(USA) Crime/Thriller. Directed by Steven Soderbergh. Starring Rooney Mara, Jude Law, Channing Tatum, Catherine Zeta-Jones. Category III. 106 minutes. Opened Mar 14.
(USA) Animation/Adventure. Directed by Peter Ramsey. Voiced by Chris Pine, Alec Baldwin, Hugh Jackman, Isla Fisher, Jude Law. Category I. 97 minutes. Opens Nov 22.
Take its title as a sign of an all-around failure—"360," despite its dazzling line-up of Oscar-class credits, somehow manages to be one of the dullest movies of the year. A modern interpretation of Arthur Schnitzler’s century-old play, "La Ronde," the film zooms in on the weighty topic of moral decision-making and how it shapes our social connections, yet comes off as superficial and empty.
(USA) Directed by Guy Ritchie. Starring Robert Downey Jr., Jude Law, Noomi Rapace, Jared Harris, Rachel McAdams, Stephen Fry, Kelly Reilly. Category IIA.
(USA/Canada) Never mind the bad reviews, negligible publicity and pitiful box office: Here’s the next cult classic, served up on a beautifully bloody platter.
(UK) Given the rate at which Hollywood has been plundering from novels, comic books, video games, and its own movies, it was only a matter of time before they turned their attention to the world’s most famous literary detective. The Basil Rathbone movies of the ‘30s and ‘40s established Holmes as a cloak wearing, pipe-puffing intellectual with the smoldering sexuality of an amoeba.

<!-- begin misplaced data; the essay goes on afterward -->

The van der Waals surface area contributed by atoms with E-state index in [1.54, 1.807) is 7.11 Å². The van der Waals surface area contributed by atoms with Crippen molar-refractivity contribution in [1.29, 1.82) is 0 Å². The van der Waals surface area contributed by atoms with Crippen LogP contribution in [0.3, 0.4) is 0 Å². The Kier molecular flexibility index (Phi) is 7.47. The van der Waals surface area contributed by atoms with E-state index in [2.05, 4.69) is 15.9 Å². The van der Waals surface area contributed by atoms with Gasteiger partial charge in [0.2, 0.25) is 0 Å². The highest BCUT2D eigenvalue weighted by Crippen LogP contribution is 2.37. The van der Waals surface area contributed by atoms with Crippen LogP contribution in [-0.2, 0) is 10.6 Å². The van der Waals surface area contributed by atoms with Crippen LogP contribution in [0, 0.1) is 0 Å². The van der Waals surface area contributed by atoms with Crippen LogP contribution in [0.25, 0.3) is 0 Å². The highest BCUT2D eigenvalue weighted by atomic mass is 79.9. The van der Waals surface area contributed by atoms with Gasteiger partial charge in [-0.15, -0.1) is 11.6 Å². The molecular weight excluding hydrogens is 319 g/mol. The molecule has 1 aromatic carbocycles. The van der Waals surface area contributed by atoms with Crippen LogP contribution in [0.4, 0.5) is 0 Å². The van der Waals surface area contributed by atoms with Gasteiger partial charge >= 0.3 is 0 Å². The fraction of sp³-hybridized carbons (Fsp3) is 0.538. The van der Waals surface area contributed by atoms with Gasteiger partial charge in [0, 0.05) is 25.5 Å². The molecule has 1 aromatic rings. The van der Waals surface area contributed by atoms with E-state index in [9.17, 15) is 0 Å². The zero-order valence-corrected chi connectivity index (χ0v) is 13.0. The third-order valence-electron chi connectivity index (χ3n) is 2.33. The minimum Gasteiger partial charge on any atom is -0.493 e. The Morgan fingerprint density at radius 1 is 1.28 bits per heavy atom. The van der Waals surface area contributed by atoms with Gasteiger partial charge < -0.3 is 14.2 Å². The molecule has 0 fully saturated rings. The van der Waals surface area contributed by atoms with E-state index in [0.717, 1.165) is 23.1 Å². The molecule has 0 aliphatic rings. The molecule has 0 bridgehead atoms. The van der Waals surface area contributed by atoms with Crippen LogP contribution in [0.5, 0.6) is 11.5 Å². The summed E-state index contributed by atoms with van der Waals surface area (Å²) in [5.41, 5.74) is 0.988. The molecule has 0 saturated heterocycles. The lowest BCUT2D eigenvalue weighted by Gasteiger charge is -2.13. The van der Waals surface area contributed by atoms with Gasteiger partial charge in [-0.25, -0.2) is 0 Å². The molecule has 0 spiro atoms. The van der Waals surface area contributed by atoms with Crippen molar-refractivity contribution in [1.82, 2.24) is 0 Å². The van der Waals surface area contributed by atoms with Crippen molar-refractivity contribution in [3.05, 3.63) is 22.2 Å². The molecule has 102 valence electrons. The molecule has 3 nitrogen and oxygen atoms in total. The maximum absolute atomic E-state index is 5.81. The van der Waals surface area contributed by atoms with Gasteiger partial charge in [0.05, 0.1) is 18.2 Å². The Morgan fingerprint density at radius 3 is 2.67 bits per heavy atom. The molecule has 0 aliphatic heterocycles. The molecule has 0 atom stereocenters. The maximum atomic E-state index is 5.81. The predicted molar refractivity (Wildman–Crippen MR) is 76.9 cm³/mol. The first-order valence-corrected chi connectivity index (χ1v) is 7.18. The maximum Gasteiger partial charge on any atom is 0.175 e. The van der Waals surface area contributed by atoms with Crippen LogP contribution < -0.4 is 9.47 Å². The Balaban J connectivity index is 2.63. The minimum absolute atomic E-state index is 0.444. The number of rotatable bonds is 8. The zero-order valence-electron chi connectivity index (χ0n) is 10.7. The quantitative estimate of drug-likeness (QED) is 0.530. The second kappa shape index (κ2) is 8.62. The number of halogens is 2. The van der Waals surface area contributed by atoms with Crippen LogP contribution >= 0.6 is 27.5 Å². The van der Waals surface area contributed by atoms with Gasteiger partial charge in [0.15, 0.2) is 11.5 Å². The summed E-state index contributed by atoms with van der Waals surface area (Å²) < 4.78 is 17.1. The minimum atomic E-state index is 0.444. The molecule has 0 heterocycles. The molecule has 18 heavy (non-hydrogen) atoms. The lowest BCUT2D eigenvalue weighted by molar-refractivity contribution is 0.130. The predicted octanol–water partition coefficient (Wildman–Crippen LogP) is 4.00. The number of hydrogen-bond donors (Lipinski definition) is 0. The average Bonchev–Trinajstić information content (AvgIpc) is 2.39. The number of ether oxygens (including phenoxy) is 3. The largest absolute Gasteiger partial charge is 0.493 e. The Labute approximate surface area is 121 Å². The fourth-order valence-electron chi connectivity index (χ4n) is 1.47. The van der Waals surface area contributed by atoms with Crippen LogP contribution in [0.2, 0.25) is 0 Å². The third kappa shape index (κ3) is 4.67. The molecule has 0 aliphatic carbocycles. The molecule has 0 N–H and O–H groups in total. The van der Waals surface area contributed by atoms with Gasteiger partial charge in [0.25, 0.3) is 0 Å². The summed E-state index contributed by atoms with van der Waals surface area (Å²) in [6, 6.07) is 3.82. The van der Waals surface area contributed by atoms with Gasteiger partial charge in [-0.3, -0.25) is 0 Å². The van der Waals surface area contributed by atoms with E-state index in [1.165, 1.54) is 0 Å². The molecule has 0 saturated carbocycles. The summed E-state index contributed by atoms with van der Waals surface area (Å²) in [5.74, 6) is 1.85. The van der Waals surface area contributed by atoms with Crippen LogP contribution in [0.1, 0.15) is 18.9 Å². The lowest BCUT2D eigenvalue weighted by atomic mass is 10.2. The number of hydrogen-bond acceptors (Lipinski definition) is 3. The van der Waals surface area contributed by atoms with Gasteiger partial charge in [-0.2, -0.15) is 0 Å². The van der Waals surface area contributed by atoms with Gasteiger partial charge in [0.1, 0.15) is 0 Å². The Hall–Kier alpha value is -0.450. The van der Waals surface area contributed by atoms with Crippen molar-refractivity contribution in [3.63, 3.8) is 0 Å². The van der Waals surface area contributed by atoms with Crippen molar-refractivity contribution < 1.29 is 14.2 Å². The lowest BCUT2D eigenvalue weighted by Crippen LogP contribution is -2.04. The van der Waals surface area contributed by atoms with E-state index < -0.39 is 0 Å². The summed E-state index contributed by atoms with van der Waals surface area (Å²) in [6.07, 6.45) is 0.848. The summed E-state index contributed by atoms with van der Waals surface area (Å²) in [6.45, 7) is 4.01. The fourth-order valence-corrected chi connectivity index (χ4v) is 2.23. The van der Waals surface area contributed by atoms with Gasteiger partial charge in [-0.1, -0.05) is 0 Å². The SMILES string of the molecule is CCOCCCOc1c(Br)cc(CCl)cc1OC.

(USA) In modern-day London, Parnassus is a grizzled old drunk who’s actually a 1,000-year-old monk leading a band of roving troubadours around town entertaining with a mirror that transports people to a magical dimension spun from the visitor’s imagination. As it goes with these sorts of things, Parnassus ends up in a shady deal with a Satan analogue named Mr.
Category IIA. Are we at the end of the road for road movies? It’s a question that’s hard not to ask after viewing Wong Kar-wai’s English-language debut, which swaps the cramped confines of Hong Kong for the American open road with mixed results. On the one hand, watching the master’s deft visual touches at work in entirely new settings renews our appreciation for why he’s one of our most cherished artists as well as directors.